The test, then, is whether the local authority has undertaken the performance of some other task or service for the claimant with an undertaking (express or implied) that reasonable care would be taken. The Court was happy to accept that a public body which offers a service to the public will often assume a responsibility to those using the service e.g. hospitals, private or public, offering medical treatment to patients. However, by simply investigating and monitoring the position of the claimants, the local authority here had not provided a “service” on which the children or their mother could be reasonably expected to rely. Further, even though individual social workers and/or social work managers and other staff employed by the defendant had been tasked with investigating the plight of the claimants, the assessments of the claimants’ needs had been carried out on the council’s instructions, and provided the council (and others who may have been involved in decision-making) with information and professional advice about the children for the purpose of enabling the council to perform its statutory functions. There are been therefore no individual assumption of responsibility to the children by the social workers for which the council could be vicariously liable.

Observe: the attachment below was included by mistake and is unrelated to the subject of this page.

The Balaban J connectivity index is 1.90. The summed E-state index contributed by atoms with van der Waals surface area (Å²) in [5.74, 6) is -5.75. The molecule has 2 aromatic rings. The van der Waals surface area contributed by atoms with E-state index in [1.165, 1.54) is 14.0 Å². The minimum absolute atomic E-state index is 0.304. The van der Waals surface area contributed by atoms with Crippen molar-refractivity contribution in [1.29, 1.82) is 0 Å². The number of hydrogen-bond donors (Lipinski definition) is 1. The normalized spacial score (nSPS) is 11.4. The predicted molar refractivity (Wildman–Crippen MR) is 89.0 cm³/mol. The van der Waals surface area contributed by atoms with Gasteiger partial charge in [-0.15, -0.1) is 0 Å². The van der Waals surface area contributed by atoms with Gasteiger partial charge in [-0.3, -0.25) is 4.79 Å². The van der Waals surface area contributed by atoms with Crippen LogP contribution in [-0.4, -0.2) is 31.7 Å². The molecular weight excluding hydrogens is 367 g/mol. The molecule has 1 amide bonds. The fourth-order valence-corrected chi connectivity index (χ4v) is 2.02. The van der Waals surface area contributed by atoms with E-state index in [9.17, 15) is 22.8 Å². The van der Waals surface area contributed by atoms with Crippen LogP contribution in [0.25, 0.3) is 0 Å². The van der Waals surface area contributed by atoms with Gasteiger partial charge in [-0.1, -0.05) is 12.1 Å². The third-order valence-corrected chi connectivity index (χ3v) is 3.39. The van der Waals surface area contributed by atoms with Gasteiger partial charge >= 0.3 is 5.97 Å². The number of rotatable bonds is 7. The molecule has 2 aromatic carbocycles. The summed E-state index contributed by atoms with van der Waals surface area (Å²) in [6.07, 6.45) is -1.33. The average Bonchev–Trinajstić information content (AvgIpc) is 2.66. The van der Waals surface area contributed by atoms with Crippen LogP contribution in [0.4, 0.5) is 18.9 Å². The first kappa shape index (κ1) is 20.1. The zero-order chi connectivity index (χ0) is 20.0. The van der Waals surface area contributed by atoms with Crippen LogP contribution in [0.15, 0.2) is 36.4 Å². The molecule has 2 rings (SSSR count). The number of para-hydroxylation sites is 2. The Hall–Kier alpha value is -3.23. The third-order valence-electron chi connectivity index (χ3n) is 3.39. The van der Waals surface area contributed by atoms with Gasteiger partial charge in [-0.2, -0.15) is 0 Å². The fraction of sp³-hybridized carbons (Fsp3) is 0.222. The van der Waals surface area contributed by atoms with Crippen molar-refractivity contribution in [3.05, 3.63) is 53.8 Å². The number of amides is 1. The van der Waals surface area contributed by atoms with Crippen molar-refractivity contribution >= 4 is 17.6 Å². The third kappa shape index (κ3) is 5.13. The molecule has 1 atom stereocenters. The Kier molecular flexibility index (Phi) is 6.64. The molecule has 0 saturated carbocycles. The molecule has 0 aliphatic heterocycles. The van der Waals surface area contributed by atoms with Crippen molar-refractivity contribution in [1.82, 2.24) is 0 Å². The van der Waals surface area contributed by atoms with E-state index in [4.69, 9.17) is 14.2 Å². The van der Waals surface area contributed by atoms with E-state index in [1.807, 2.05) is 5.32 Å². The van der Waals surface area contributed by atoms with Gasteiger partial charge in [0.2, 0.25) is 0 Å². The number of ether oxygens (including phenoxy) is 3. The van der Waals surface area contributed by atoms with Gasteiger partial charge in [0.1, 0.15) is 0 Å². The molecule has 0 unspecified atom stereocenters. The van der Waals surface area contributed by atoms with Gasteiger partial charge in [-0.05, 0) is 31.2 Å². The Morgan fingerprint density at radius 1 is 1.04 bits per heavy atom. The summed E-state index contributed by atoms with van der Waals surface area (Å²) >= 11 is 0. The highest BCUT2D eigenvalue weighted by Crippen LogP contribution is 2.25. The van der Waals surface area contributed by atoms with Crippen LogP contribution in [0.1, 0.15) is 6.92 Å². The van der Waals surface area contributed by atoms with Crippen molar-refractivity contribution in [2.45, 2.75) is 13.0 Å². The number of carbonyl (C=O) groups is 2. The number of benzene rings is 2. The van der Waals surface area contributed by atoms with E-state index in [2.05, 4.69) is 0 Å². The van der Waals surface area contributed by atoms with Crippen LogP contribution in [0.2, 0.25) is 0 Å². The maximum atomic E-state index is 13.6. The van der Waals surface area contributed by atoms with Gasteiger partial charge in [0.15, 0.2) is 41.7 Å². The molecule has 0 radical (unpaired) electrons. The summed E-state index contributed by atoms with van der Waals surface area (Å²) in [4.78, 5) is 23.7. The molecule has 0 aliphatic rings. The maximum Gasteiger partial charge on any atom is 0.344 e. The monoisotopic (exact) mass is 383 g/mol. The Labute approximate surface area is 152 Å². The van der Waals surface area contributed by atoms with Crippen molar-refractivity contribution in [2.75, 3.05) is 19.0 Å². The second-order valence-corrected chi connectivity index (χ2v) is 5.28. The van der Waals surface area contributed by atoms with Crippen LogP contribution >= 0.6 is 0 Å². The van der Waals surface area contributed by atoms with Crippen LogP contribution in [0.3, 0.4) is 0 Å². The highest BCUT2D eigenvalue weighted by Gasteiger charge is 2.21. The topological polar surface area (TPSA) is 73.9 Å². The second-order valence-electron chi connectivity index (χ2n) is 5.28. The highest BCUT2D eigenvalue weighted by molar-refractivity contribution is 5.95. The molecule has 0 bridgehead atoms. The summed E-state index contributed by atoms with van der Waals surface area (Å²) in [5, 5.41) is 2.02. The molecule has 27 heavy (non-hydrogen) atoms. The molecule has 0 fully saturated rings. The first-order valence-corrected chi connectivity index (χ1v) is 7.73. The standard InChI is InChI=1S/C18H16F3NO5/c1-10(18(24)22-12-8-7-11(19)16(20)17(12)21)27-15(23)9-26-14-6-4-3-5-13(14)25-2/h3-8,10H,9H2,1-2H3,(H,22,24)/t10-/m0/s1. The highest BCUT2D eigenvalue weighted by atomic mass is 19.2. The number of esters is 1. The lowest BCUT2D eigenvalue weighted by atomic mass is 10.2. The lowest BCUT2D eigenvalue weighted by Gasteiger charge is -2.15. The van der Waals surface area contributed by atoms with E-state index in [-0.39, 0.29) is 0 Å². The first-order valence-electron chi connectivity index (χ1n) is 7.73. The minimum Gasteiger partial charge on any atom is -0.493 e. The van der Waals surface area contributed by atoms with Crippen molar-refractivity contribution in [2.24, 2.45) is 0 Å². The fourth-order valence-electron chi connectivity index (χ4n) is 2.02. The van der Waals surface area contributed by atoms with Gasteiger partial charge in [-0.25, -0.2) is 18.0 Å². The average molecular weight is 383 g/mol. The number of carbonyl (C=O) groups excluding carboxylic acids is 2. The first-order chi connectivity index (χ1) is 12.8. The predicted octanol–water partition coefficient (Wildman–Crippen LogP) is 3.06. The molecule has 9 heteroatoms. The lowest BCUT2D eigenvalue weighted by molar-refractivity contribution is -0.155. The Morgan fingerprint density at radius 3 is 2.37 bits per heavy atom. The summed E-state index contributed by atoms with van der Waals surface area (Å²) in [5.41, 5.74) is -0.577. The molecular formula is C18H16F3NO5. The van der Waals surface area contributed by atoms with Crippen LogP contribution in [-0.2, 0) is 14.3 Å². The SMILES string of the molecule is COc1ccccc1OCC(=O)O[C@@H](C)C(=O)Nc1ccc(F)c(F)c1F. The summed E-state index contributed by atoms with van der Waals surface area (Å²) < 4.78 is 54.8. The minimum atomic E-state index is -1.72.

In GN, the Supreme Court has established a legal framework for future claims. It has made it very clear that no longer will arguments based on “policy” be sufficient to justify rejecting the imposition of a duty of care on local authorities for failing to protect victims against harm caused by third parties. Instead, the court will follow a set procedure with a primary focus on whether an assumption of responsibility has given rise to a duty of care. Lord Reed reiterated the concerns in Robinson that the policy arguments found in Caparo v Dickman  2 A.C. 605 had proven too influential and that they should be confined to novel cases where the question whether the imposition of a duty of care would be fair, just and reasonable forms part of the assessment of whether such an incremental step ought to be taken. Over-enthusiastic application of the Caparo test “had in practice led to evaluations of public policy which the courts were not well equipped to conduct in a convincing fashion”: para 30.